When you add or take civillians from a square, the dialog box that asks how many you want is too short, so the right hand side of the box you type the numbers in is not visible.
    That's not the case under Windows. It's quite hard to correct that unless running on the concerned OS as it depends on the way the java vm and libraries have been coded .

    An earlier post suggested removing the messages relating to how a tech is improving. It would be nice if you could mark a tech to watch, and you should be notified when any watched tech made some progress as well as when any new stuff is available due to research (from any tech). For example in the dawn scenario, I may wish to get reports on how Domestication research is going, but if Millitary research goes up, I'm not as interested (until such time it gives me some new benefit of course).
    I already put in some code which lets the scenario/tech designer specify a message when a tech reaches a given level, replacing the 0.1 increments. What you're proposing is the ability to listen to a tech when it reaches a certain level.
    Clash of Civilization team member
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  7. #67
    LDiCesare
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    I've uploaded Demo 8.1 on http://clash.apolyton.net/demo8
    The link at the top of the thread is not yet valid, but Mark should edit the post to the urls to the correct link. Comments are welcome.
    Clash of Civilization team member
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  8. #68
    demipomme
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    Continuous coordinates system

    I have been thinking long and hard about continuous coordinates system (yes it was over a year since it was discussed in this thread) and have finally understood and agreed with it. For everyone else's benefit, here is the product of my thoughts:

    The fundamental problem with tile-based civilisation-style games is that the same scale is used for both military information and geographic/social/political information; to increase the number of tiles to make conflict realistic would make the geographical/social/political aspect take up to much of the player’s time/AI’s time/processing power. A continuous coordinate system can solve this problem, by modelling military units as points and geographical/social/political information as layered areas.

    In the example image below, the flags represent units, whilst the coloured areas represent different geography. The light green could be grassland, the dark green forest and the brown urban. The whole island is one province, so the production for the island is calculated by the areas (to go on civ2 terms, two units of production and one unit of food per unit area of forest etc.). To make the area calculation requires integration, but fortunately the computer will be calculating this not you!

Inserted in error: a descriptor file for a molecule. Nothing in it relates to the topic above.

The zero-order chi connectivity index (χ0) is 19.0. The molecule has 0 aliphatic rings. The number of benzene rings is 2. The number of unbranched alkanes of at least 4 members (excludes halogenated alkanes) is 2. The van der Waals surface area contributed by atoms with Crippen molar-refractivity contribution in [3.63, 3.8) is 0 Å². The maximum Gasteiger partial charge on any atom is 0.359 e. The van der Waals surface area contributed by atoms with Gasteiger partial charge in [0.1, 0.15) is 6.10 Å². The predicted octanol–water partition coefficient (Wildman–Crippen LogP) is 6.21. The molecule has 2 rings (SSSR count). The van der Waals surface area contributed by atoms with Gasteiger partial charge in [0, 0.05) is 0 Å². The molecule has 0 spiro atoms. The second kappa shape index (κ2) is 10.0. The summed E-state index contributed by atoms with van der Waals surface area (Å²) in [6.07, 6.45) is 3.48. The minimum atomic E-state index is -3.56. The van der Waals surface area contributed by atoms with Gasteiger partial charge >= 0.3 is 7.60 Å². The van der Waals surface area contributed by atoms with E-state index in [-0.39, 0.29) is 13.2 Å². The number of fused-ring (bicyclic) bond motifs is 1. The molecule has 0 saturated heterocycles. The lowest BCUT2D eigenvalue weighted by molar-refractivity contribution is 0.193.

To represent this on a tile map would require 16 tiles, which is more information to store, and more information to process. And the efficiency saving just gets better with scale, which is fortunate as geographical/social/political information clumps: there are big clumps of land and big clumps of sea; big clumps of mountain; big clumps of desert; large areas of tropical rainforest; sizable area of agriculture; etc.

    The different layers might include:

    -altitude
    -topology
    -climate
    -land use (e.g. wilderness, farms, urban etc.)
    -political

    The natural vegetation (e.g. grassland/forest/jungle/desert etc) would be determined by the altitude, topology and climate. The potential land use would also be limited by these parameters. The political layer represents how the land is divided up into provinces, and the ownership of these provinces (but could also be used to delineate fishing/oil rights in the sea).

    Rivers, roads and railways (and canals, but it didn’t alliterate so I put it in brackets) could be modelled by a series of points. For rivers it wouldn’t be impossible to store data of the width of the river between two points, which affects the strategic value etc. Bridges are modelled as points where roads/railways intersect with rivers.

    Fortresses/castles/airbases/submarine pens/nuclear missile silos could be modelled as points.
    The combination of altitude, topography, roads and forts could give strategic value on the map to something like the Khyber Pass. Other strategic points like the Panama and Suez canals, the Channel Tunnel, the Seikan Tunnel, the Straits of Gibraltar and the Bosporus could easily be modelled.

    And most importantly: if the coordinate system used was latitude and longitude, it would be possible to model a spherical world.
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  9. #69
    alms66
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    Well, I suppose a CCS of movement in the military sphere would be acceptable in a isometric-tiled world, for me, but only marginally so. However, I don't think any amount of argument would make me consider non-consistent shapes (polygons) making up the world an acceptable thing.